Women Writing | Wyatt’s World

Celebrate Women’s History Month…

with five new March releases that highlight just a few of the interests and approaches women writers take. Be it a history of unrecognized laborers, the women behind an iconic photograph, an account of modern women in the workforce, or a brilliant display of literary chops, these books celebrate female authors and their diverse contributions.

The Girls of Atomic City: The Untold Story of the Women Who Helped Win World War II by Denise Kiernan (Touchstone). The stories of women who helped create the atomic bomb form the heart of Kiernan’s revealing oral history project—a work richly centered in time and place.

The Accursed by Joyce Carol Oates (Ecco). Oates revives a long unfinished manuscript to create a sly gothic novel set in the early 1900s. Blending social commentary with vampires and Mark Twain (one of the many historical figures) she upends endless conventions of a century past.

A Tale for the Time Being by Ruth Ozeki (Viking). Lyrical and richly conceived, Ozeki’s newest novel explores time from multiple perspectives as she blends the stories of many generations (and a writer named Ruth) together.

Lean In: Women, Work, and the Will to Lead by Sheryl Sandberg (Knopf). Facebook COO Sandberg tackles the facts to show how few women occupy top business positions. Her account is a blend of social commentary and self-help guidance.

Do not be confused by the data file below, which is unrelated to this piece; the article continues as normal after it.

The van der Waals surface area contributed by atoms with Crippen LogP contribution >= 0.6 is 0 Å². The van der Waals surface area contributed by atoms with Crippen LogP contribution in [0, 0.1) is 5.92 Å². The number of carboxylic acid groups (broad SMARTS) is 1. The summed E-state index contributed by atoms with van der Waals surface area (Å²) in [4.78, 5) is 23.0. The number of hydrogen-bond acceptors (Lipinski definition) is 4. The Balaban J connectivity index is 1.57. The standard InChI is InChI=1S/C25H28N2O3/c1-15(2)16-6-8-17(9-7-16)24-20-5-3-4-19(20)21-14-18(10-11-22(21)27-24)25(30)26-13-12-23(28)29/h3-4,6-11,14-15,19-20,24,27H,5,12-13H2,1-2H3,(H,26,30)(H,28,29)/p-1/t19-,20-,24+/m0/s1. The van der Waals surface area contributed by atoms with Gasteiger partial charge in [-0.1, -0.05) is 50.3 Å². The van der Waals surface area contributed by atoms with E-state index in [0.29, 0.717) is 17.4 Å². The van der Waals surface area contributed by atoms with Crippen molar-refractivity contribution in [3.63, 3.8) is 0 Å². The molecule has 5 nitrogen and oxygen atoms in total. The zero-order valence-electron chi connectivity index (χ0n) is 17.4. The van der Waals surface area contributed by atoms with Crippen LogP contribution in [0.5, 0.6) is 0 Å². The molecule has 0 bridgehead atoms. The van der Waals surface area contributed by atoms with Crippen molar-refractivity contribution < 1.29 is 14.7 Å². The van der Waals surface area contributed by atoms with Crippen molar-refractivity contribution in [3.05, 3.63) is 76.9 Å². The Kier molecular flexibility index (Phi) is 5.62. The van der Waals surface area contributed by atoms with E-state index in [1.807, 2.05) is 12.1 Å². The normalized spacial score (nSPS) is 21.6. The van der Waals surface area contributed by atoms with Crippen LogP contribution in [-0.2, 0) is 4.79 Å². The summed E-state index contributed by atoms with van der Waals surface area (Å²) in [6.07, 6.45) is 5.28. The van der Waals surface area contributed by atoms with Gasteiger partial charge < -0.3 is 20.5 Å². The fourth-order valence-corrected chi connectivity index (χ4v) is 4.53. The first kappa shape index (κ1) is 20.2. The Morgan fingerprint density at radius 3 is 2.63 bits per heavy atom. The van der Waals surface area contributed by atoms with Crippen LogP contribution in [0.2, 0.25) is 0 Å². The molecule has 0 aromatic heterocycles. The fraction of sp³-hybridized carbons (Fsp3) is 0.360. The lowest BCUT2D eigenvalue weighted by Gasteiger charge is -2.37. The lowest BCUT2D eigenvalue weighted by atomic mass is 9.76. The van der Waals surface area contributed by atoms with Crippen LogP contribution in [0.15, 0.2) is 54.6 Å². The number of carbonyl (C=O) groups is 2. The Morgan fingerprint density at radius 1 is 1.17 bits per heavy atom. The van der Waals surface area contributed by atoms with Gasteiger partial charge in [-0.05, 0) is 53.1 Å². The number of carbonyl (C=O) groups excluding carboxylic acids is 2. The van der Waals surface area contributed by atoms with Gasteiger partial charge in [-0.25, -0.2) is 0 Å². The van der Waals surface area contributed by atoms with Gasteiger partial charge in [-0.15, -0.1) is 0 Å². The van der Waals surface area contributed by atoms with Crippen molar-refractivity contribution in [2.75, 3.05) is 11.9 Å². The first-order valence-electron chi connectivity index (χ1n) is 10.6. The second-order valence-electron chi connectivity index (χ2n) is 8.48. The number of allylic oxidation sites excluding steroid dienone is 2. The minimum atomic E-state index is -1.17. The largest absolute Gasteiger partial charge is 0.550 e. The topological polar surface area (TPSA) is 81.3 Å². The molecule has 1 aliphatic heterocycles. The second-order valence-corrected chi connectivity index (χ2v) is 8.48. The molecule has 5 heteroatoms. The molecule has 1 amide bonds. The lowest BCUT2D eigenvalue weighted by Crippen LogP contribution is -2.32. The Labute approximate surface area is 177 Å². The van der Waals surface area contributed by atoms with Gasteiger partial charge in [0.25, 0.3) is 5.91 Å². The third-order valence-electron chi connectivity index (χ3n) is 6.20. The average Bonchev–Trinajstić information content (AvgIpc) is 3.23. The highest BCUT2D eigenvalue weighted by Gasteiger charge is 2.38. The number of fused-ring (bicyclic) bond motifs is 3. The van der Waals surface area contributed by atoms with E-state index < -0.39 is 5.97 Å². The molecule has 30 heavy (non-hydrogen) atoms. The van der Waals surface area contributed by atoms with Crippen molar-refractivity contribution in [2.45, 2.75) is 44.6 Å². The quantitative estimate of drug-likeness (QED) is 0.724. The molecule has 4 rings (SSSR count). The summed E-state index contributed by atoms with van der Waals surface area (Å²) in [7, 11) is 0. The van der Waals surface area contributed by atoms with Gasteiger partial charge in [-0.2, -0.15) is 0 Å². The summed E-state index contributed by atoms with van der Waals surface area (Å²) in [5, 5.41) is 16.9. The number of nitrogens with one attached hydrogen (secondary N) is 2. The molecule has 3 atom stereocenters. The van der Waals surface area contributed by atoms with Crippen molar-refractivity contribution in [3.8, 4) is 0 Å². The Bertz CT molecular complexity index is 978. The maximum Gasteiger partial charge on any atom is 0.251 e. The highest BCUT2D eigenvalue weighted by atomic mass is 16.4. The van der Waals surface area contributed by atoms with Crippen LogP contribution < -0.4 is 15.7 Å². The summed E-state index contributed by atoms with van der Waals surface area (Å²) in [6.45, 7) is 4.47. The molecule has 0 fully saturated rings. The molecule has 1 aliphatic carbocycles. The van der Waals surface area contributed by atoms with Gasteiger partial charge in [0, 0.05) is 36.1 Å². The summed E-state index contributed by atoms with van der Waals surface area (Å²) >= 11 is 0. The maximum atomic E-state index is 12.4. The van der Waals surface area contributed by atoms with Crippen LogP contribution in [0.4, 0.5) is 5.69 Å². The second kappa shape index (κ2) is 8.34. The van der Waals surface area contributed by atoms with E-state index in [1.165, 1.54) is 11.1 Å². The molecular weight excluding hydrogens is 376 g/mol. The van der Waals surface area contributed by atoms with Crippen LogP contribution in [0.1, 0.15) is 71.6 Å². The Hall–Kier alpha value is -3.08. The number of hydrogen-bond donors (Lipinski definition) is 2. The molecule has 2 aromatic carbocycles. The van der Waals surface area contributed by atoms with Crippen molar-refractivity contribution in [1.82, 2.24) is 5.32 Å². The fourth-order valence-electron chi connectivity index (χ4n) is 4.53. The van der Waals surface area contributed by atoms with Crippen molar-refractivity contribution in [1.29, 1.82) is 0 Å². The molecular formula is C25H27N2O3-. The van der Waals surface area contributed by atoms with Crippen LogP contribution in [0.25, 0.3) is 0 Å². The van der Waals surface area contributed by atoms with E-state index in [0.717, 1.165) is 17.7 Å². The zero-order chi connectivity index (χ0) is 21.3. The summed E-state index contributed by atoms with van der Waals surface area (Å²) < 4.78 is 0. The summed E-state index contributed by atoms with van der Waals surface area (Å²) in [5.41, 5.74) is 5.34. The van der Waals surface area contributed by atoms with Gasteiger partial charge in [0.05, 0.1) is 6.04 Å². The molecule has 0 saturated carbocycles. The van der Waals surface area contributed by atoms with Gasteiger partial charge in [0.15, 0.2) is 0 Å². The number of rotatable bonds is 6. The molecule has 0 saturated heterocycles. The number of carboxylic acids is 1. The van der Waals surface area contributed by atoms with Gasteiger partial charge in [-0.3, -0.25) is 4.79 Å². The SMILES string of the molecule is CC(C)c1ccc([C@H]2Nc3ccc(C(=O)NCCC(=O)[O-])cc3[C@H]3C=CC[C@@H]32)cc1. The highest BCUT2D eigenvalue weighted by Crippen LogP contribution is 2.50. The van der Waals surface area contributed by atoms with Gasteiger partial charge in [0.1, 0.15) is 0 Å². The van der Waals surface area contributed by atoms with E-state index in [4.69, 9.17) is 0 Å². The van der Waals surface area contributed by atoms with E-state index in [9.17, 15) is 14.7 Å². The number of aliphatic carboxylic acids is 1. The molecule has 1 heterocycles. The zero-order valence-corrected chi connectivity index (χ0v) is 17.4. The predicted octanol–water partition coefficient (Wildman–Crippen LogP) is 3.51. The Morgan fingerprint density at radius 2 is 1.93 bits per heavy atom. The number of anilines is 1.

Mary Coin by Marisa Silver (Blue Rider). A fictional account of the photographer Dorothea Lange and the woman who is the subject of her iconic photograph “Migrant Mother,” depicting their struggle to shape, and endure, their lives.


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Neal Wyatt About Neal Wyatt

Neal Wyatt compiles LJ's online feature Wyatt's World and is the author of The Readers' Advisory Guide to Nonfiction (ALA Editions, 2007). She is a collection development and readers' advisory librarian from Virginia. Those interested in contributing to The Reader's Shelf should contact her directly at Readers_Shelf@comcast.net


  1. Hi Y’all,
    I see so many different branches of our society addressed in blogs, columns, reviews, etc. but I seldom see anything addressing the women of Appalachia – a hidden and secret subculture.

    When Diane Sawyer made a visit to the hills of Kentucky in the special “Hidden Children of the Mountains” there were so many of us who could relate to that series.

    I am from the hills of West Virginia. Lately, I have co-authored a novel, “The Girl From Stretchneck Holler, Inside Appalachia” by Betty Dotson-Lewis and Kathleen Colley Slusher, retired English Teacher from Crab Orchard, Kentucky. This novel really spells out what women and children go through surviving the mountain culture. I hope people will read this novel, so we too, like others, will have a place in this society.
    Thank you. Take care.
    Betty Dotson-Lewis

  2. Brigid Park says:

    I think this is a good recommedation for readers advisory.